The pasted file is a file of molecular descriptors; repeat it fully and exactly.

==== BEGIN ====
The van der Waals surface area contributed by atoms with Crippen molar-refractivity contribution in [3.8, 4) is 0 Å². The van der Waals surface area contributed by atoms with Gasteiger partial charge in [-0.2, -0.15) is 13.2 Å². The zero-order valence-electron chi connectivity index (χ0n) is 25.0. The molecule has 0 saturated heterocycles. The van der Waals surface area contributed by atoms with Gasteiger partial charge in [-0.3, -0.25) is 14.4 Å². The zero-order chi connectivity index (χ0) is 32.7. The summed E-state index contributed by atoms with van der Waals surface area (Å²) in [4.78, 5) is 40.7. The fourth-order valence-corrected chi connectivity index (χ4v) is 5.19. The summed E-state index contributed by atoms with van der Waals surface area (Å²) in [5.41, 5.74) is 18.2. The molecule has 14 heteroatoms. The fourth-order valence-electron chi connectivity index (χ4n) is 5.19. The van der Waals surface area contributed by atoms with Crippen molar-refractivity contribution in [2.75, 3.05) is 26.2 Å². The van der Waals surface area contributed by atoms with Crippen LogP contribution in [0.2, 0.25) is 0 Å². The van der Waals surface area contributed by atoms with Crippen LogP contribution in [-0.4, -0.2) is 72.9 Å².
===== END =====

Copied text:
The van der Waals surface area contributed by atoms with Crippen molar-refractivity contribution in [3.8, 4) is 0 Å². The van der Waals surface area contributed by atoms with Gasteiger partial charge in [-0.2, -0.15) is 13.2 Å². The zero-order valence-electron chi connectivity index (χ0n) is 25.0. The molecule has 0 saturated heterocycles. The van der Waals surface area contributed by atoms with Gasteiger partial charge in [-0.3, -0.25) is 14.4 Å². The zero-order chi connectivity index (χ0) is 32.7. The summed E-state index contributed by atoms with van der Waals surface area (Å²) in [4.78, 5) is 40.7. The fourth-order valence-corrected chi connectivity index (χ4v) is 5.19. The summed E-state index contributed by atoms with van der Waals surface area (Å²) in [5.41, 5.74) is 18.2. The molecule has 14 heteroatoms. The fourth-order valence-electron chi connectivity index (χ4n) is 5.19. The van der Waals surface area contributed by atoms with Crippen molar-refractivity contribution in [2.75, 3.05) is 26.2 Å². The van der Waals surface area contributed by atoms with Crippen LogP contribution in [0.2, 0.25) is 0 Å². The van der Waals surface area contributed by atoms with Crippen LogP contribution in [-0.4, -0.2) is 72.9 Å².